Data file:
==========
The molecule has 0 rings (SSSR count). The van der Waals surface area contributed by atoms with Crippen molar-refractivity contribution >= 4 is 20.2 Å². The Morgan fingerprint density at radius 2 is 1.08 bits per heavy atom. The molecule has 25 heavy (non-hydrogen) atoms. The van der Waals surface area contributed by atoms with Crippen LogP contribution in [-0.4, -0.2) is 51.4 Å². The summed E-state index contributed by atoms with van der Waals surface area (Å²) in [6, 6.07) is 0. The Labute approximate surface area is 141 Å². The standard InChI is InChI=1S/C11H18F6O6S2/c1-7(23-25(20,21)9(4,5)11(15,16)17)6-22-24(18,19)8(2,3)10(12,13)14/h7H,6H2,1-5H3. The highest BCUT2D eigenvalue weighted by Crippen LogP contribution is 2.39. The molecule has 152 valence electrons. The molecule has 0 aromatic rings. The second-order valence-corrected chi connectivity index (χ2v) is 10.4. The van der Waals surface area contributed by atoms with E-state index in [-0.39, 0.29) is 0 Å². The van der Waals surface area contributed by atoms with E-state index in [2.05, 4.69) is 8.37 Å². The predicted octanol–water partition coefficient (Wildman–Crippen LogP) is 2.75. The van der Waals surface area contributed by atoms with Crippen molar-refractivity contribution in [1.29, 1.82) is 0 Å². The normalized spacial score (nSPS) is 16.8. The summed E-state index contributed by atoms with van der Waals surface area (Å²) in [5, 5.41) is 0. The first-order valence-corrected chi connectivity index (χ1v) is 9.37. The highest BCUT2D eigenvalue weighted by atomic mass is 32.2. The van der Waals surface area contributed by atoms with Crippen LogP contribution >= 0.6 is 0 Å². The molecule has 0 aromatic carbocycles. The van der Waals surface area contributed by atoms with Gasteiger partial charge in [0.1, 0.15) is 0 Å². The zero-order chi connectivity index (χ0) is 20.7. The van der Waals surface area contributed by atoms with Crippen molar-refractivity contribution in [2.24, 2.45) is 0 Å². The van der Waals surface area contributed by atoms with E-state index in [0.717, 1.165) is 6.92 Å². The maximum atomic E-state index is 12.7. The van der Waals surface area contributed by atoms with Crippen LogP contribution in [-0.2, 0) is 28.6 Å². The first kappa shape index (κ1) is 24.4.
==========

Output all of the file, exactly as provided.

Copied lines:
The molecule has 0 rings (SSSR count). The van der Waals surface area contributed by atoms with Crippen molar-refractivity contribution >= 4 is 20.2 Å². The Morgan fingerprint density at radius 2 is 1.08 bits per heavy atom. The molecule has 25 heavy (non-hydrogen) atoms. The van der Waals surface area contributed by atoms with Crippen LogP contribution in [-0.4, -0.2) is 51.4 Å². The summed E-state index contributed by atoms with van der Waals surface area (Å²) in [6, 6.07) is 0. The Labute approximate surface area is 141 Å². The standard InChI is InChI=1S/C11H18F6O6S2/c1-7(23-25(20,21)9(4,5)11(15,16)17)6-22-24(18,19)8(2,3)10(12,13)14/h7H,6H2,1-5H3. The highest BCUT2D eigenvalue weighted by Crippen LogP contribution is 2.39. The molecule has 152 valence electrons. The molecule has 0 aromatic rings. The second-order valence-corrected chi connectivity index (χ2v) is 10.4. The van der Waals surface area contributed by atoms with E-state index in [-0.39, 0.29) is 0 Å². The van der Waals surface area contributed by atoms with E-state index in [2.05, 4.69) is 8.37 Å². The predicted octanol–water partition coefficient (Wildman–Crippen LogP) is 2.75. The van der Waals surface area contributed by atoms with Crippen molar-refractivity contribution in [1.29, 1.82) is 0 Å². The normalized spacial score (nSPS) is 16.8. The summed E-state index contributed by atoms with van der Waals surface area (Å²) in [5, 5.41) is 0. The first-order valence-corrected chi connectivity index (χ1v) is 9.37. The highest BCUT2D eigenvalue weighted by atomic mass is 32.2. The van der Waals surface area contributed by atoms with Crippen LogP contribution >= 0.6 is 0 Å². The molecule has 0 aromatic carbocycles. The van der Waals surface area contributed by atoms with Gasteiger partial charge in [0.1, 0.15) is 0 Å². The zero-order chi connectivity index (χ0) is 20.7. The van der Waals surface area contributed by atoms with Crippen molar-refractivity contribution in [2.24, 2.45) is 0 Å². The van der Waals surface area contributed by atoms with E-state index in [0.717, 1.165) is 6.92 Å². The maximum atomic E-state index is 12.7. The van der Waals surface area contributed by atoms with Crippen LogP contribution in [-0.2, 0) is 28.6 Å². The first kappa shape index (κ1) is 24.4.